Module Two: Creating Ritual Theatre What makes a good funeral? How to create ritual. The importance of ritual space. The ceremony as a means of transition. Appreciating the importance of the place. Orchestrating all the elements of the funeral. Managing yourself and your emotions. Creating a safe emotional space.

Module Three: Being a Working Funeral Celebrant What working as a celebrant is like and what does the role entail. Values and ethos underpinning the practice. Offering an authentic and supportive service. Identifying and developing trainees skills and capacities. Moving from theory to practice. Skills needed.

Module Four: Writing ceremonial scripts How to structure a funeral ceremony Preparing opening and closing words How to write a good eulogy or life story Choosing words and poetry Using poetic, elevated language and idiom Words for the committal to reflect individual beliefs Reflecting the character and beliefs of the person who has died Devising a ceremony collaboratively with the family.

Module Five: Listening and communication Working with bereaved people. Active listening skills and practice. Keeping with the agenda of the family. Working with families in conflict. Developing personal presence and appropriate authority. Different types of funeral ceremonies for sudden, early and complicated deaths.

Module Six: Ceremonial Public Speaking Voice Coaching and performance Being a calm and reassuring presence Leading singing

Upskilling Workshops These will be held one Saturday every two months. There will also be shadowing of accredited and trained celebrants, as well as working directly with funeral Directors throughout Ireland.

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Dealing with Grief Eulogy & Tribute Writing Ceremonial Public Speaking Working with industry professionals Dealing with sudden, early and complicated deaths Shadowing Funeral professionals & Celebrants

Funeral Training Tutors Dr Lorraine Mancey O Brien, PhD, Trinity College Dublin, MA Social Anthropology, University of London, BA (Hons) Newcastle University. Rose Swaine,. BSc Counselling and Psychotherapy, Dip. Counselling and

Psychotherapy, Certificate in Integrative Supervision, MIACP. Karen Dempsey, MSc in Integrative Counselling and Psychotherapy, Dublin City University & Turning Point, Dun Laoghaire, BA UCD, CNM, - expert in dealing with miscarriage, stillbirth, neonatal and sudden infant death. Neill Fleming, Award Wining Actor and Senior Voice & Performance Coach

To become a Celebrant you must: Step One: Complete the contact form on www.iioc.ie requesting training Step Two: Be interviewed by our Ceremonies Training Coordinator by phone. Step Three: Be prepared to pay the course fee/deposit to secure a place. Deposits are non-refundable.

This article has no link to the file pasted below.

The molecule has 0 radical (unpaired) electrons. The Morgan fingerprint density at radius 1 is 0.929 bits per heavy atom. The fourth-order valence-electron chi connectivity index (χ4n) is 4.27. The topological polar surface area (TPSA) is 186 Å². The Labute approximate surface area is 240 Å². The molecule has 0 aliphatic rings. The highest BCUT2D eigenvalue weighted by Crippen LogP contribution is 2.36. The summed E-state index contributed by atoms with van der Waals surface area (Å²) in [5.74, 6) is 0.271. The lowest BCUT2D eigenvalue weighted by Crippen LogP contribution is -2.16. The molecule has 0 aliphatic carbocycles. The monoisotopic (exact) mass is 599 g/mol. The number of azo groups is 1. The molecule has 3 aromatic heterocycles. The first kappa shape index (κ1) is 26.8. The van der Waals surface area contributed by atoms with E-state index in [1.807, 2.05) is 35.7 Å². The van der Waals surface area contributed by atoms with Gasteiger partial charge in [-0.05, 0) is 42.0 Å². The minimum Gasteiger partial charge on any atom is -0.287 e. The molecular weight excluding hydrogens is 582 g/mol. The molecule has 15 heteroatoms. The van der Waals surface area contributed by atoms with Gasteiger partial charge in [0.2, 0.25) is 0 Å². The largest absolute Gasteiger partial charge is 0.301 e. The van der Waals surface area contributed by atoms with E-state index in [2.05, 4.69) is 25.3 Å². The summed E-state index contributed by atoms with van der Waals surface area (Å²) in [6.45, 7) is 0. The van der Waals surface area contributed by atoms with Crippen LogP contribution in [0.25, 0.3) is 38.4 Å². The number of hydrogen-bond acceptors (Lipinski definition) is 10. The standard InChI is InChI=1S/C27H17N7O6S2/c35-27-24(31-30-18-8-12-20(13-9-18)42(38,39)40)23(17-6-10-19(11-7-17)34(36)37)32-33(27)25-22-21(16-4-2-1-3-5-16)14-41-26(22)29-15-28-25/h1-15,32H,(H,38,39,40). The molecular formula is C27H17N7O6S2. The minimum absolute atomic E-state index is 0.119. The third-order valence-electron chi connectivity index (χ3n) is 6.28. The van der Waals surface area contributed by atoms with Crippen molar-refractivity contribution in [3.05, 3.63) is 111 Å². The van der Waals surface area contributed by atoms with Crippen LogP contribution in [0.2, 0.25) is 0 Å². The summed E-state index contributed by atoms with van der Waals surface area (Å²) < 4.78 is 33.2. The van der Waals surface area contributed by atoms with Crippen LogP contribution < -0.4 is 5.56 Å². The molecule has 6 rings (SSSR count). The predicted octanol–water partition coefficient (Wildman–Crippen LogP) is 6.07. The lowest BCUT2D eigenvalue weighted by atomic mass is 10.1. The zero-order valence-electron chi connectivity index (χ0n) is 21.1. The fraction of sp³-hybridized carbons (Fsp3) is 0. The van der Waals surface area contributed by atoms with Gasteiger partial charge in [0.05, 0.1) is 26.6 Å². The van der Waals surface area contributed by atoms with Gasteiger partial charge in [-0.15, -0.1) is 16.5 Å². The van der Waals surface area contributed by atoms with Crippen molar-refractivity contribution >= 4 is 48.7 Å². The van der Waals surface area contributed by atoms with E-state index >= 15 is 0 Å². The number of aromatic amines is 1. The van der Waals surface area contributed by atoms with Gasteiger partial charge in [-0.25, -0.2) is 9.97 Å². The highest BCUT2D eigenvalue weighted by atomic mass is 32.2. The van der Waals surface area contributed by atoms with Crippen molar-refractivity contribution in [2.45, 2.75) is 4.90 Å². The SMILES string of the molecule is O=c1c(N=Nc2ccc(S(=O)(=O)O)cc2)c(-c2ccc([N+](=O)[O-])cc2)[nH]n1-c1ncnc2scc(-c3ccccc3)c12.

All first year workshops are included in the training fee, if ongoing workshops are required in subsequent years, there will be a nominal charge of 50 euro per workshop.

Some Kind Words about our training courses... Dear Dr Mancey O'Brien, I've just read all about you in the Irish Examiner. What an extraordinarily talented and learned team you have assembled. I have no doubt that you will be sending out into the world exceptionally well-qualified, thoughtful, high-calibre celebrants. There can be no other course which sets quite so high a quality standard. I wish you every good fortune. With best wishes Charles Cowling Director, the Good Funeral Guide (UK) My experience of the training? It has being foremost a personal journey of self discovery. It is reflective, interactive, fun and educational - November 2014 trainee. On a more personal level, I wanted to get myself out of my comfort zone and try something completely new to me. I'm naturally a shy person and wanted to improve my confidence - January 2015 trainee. The training so far has been a very positive experience for me. It's been a new challenge that I am thoroughly enjoying. I've made new friends and discovered a voice in me that I didn't know existed. My confidence is improving and I'm learning new skills. It's a fun and friendly atmosphere to be in. I'm enjoying hearing love stories and crafting wedding ideas. Highly recommended! - May 2015 trainee From the first moment I met the training team I knew I was in good hands, I really enjoy each workshop and feel like the entire marry me Ireland team are both supporting and willing me on to achieve this dream. its been really brilliant. - January 2015 trainee The training was exhilarating, challenging, interesting and thorough. The IIOC have put together a very well thought and creative out course that delves deeply into all of the elements that will make you a great celebrant. It is one thing to learn about the different types of ceremonies and how to put them together but we learned far more. We learned about connecting with and making couples and their families feel comfortable, about telling stories that are very personal to the couple, about presenting and projecting to large group of people and mostly that what we will be doing is very special and each event needs you to be personal and perfect - March 2015 trainee. Being a celebrant is an intense responsibility. For the people involved a celebration is one of the most important days of their lives. Being a celebrant is for me the chance to respond to the wishes of the couple, to be able to listen and find the most important parts of their love story. I think that our society needs to put new kinds of rituals at the centre of our lives, rituals re-invented and relevant for every story. Being a celebrant is the chance to participate in this new adventure and to create links between human beings. The training is for me a great experience. It is a complete training in what a celebration is, not only theoretically but practically through training in various theatrical techniques. Story telling, voice and presence are so important for a celebrant in order to be able to capture the attention of the audience and so to create a unique and memorable moment. The trainings of marry me Ireland have a background in sociology that brings a deep comprehension of what is a union in our times. It s a great human adventure March 2015 trainee.